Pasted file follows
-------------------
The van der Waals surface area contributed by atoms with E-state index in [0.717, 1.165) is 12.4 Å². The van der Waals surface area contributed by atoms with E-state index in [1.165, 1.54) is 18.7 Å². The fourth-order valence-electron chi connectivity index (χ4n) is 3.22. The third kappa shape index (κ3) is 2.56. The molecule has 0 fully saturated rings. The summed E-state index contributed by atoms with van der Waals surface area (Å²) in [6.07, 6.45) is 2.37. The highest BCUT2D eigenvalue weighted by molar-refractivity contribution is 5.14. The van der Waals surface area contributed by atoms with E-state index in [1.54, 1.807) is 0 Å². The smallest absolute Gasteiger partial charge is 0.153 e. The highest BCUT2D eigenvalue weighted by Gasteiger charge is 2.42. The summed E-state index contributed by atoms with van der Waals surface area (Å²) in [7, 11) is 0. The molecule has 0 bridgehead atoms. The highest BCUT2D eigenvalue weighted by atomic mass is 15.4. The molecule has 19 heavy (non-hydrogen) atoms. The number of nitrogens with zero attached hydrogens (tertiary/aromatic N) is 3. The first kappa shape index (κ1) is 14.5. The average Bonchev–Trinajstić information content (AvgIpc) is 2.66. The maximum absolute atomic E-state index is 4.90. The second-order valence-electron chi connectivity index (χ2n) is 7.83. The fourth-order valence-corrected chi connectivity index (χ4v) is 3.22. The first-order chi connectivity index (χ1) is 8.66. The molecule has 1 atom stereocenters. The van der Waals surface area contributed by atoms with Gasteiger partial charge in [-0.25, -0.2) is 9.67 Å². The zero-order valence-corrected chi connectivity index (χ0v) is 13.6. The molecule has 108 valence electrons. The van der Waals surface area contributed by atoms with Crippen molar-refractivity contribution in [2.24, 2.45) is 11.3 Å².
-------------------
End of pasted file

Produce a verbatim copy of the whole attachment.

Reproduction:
The van der Waals surface area contributed by atoms with E-state index in [0.717, 1.165) is 12.4 Å². The van der Waals surface area contributed by atoms with E-state index in [1.165, 1.54) is 18.7 Å². The fourth-order valence-electron chi connectivity index (χ4n) is 3.22. The third kappa shape index (κ3) is 2.56. The molecule has 0 fully saturated rings. The summed E-state index contributed by atoms with van der Waals surface area (Å²) in [6.07, 6.45) is 2.37. The highest BCUT2D eigenvalue weighted by molar-refractivity contribution is 5.14. The van der Waals surface area contributed by atoms with E-state index in [1.54, 1.807) is 0 Å². The smallest absolute Gasteiger partial charge is 0.153 e. The highest BCUT2D eigenvalue weighted by Gasteiger charge is 2.42. The summed E-state index contributed by atoms with van der Waals surface area (Å²) in [7, 11) is 0. The molecule has 0 bridgehead atoms. The highest BCUT2D eigenvalue weighted by atomic mass is 15.4. The molecule has 19 heavy (non-hydrogen) atoms. The number of nitrogens with zero attached hydrogens (tertiary/aromatic N) is 3. The first kappa shape index (κ1) is 14.5. The average Bonchev–Trinajstić information content (AvgIpc) is 2.66. The maximum absolute atomic E-state index is 4.90. The second-order valence-electron chi connectivity index (χ2n) is 7.83. The fourth-order valence-corrected chi connectivity index (χ4v) is 3.22. The first-order chi connectivity index (χ1) is 8.66. The molecule has 1 atom stereocenters. The van der Waals surface area contributed by atoms with Gasteiger partial charge in [-0.25, -0.2) is 9.67 Å². The zero-order valence-corrected chi connectivity index (χ0v) is 13.6. The molecule has 108 valence electrons. The van der Waals surface area contributed by atoms with Crippen molar-refractivity contribution in [2.24, 2.45) is 11.3 Å².